LBC Views: From travel to food and mortgages to energy bills, what the plunging pound means for you

26 September 2022, 16:27 | Updated: 27 September 2022, 08:12

Dean Dunham analyses what the plunging pound means for you
Dean Dunham analyses what the plunging pound means for you. Picture: Global
Dean Dunham

By Dean Dunham

The British pound has plunged to a record low against the US dollar and it is going to hit the pockets of millions of consumers. Here’s what every UK consumer needs to know:

Why has the pound plummeted?

The plunge was caused by the mini budget announced by chancellor Kwasi Kwarteng last Friday, due to doubts over the government’s spending plans, concerns about the amount the government is planning to borrow and planned tax cuts. All of this causes uncertainty and uncertainty in the UK will always have a detrimental impact on the value of the pound.

How will UK consumers be affected?

The Bank of England estimates that a 5% reduction in the value of the pound increases consumer prices by about 0.9% in the long term. As a consequence of the value of the pound plummeting, UK consumers will suffer with:

Increased energy bills This is because the price of the gas the UK uses is based on the dollar, meaning the weaker the pound is against the dollar the greater the wholesale price is and of course this end up hitting the pocket of consumers. Increased mortgage costs One likely side-effect of the fall in the value of pound is a further increase or increases in interest rates. If this occurs as many predict, mortgage rates will almost certainly follow suit. We could also see lenders being forced to withdraw their cheapest products and re-price their mortgage deals at higher rates.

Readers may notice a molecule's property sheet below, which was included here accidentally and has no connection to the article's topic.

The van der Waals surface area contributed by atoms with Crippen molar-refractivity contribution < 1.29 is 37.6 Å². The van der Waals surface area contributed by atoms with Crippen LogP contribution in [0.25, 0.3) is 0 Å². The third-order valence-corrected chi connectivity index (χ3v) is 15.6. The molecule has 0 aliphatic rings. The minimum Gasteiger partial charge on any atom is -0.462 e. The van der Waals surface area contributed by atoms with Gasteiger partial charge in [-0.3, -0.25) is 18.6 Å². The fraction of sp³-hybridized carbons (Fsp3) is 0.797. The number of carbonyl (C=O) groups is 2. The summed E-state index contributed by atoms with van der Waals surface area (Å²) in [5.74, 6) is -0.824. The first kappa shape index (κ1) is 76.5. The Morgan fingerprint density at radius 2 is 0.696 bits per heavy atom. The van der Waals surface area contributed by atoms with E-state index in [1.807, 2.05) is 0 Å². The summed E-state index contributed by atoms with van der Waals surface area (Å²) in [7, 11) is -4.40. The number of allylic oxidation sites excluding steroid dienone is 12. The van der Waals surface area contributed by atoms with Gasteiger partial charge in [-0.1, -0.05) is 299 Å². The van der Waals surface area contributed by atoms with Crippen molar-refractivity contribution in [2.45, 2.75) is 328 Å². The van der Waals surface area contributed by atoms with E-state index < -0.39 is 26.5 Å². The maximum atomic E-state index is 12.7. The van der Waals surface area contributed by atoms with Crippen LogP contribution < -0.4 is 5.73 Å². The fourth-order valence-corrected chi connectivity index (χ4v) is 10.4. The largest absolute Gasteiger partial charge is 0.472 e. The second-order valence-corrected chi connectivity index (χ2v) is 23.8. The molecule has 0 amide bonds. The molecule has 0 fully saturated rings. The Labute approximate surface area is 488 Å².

Increased food prices This is because when the pound is worth less, the cost of imported goods from overseas goes up which is significant when you consider that roughly 30% of all food consumed in the UK is imported.

Increased petrol prices This is because oil prices are based on the dollar meaning petrol could be more expensive for UK drivers as it costs more to be imported by fuel companies.

Increased holiday costs The min impact here is to overseas holidays where you need change up currency as the pound will now buy you less currency. The worst affected will be those traveling to the US.

Increased prices on consumer goods Any goods that are imported into the UK are likely to go up in price, due to the exchange rate and cost of fuel driving prices up.

Urgent action needed Government needs to recognise that its mini budget and huge tax cuts has potentially caused significant rises in costs for consumers, leaving a situation where consumers are given savings in one hand only to give the savings back away in the other due to increased outgoings. The mini budget makes sense in many respects but it failed to help those on lower incomes enough and this needs to be address